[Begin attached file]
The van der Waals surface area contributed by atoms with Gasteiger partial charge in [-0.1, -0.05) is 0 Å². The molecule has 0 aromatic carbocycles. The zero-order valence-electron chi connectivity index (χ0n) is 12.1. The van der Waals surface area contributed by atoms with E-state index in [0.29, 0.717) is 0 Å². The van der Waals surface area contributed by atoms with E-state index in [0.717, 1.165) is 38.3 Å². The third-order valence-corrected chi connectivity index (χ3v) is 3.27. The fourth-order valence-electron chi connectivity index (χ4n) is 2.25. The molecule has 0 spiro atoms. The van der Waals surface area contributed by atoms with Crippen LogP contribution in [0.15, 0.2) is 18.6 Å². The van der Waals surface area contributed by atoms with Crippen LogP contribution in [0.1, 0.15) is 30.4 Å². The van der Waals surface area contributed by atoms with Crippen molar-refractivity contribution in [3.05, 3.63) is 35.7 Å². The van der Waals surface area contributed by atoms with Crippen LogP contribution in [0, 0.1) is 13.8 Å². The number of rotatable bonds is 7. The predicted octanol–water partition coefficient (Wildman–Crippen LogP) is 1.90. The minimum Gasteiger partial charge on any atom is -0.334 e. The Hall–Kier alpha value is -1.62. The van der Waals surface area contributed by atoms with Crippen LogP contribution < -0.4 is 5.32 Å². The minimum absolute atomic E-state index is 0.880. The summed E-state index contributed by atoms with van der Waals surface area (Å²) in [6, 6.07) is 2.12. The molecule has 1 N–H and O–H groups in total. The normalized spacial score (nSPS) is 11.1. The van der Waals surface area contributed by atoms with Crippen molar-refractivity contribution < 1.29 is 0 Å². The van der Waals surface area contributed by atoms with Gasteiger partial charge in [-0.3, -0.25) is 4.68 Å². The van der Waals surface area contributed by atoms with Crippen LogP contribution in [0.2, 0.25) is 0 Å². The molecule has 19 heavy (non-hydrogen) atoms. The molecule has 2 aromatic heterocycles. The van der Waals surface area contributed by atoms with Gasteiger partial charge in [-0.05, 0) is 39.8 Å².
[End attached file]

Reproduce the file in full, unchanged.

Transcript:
The van der Waals surface area contributed by atoms with Gasteiger partial charge in [-0.1, -0.05) is 0 Å². The molecule has 0 aromatic carbocycles. The zero-order valence-electron chi connectivity index (χ0n) is 12.1. The van der Waals surface area contributed by atoms with E-state index in [0.29, 0.717) is 0 Å². The van der Waals surface area contributed by atoms with E-state index in [0.717, 1.165) is 38.3 Å². The third-order valence-corrected chi connectivity index (χ3v) is 3.27. The fourth-order valence-electron chi connectivity index (χ4n) is 2.25. The molecule has 0 spiro atoms. The van der Waals surface area contributed by atoms with Crippen LogP contribution in [0.15, 0.2) is 18.6 Å². The van der Waals surface area contributed by atoms with Crippen LogP contribution in [0.1, 0.15) is 30.4 Å². The van der Waals surface area contributed by atoms with Crippen molar-refractivity contribution in [3.05, 3.63) is 35.7 Å². The van der Waals surface area contributed by atoms with Crippen LogP contribution in [0, 0.1) is 13.8 Å². The number of rotatable bonds is 7. The predicted octanol–water partition coefficient (Wildman–Crippen LogP) is 1.90. The minimum Gasteiger partial charge on any atom is -0.334 e. The Hall–Kier alpha value is -1.62. The van der Waals surface area contributed by atoms with Crippen LogP contribution < -0.4 is 5.32 Å². The minimum absolute atomic E-state index is 0.880. The summed E-state index contributed by atoms with van der Waals surface area (Å²) in [6, 6.07) is 2.12. The molecule has 1 N–H and O–H groups in total. The normalized spacial score (nSPS) is 11.1. The van der Waals surface area contributed by atoms with Crippen molar-refractivity contribution < 1.29 is 0 Å². The van der Waals surface area contributed by atoms with Gasteiger partial charge in [-0.3, -0.25) is 4.68 Å². The van der Waals surface area contributed by atoms with Crippen LogP contribution in [0.2, 0.25) is 0 Å². The molecule has 19 heavy (non-hydrogen) atoms. The molecule has 2 aromatic heterocycles. The van der Waals surface area contributed by atoms with Gasteiger partial charge in [-0.05, 0) is 39.8 Å².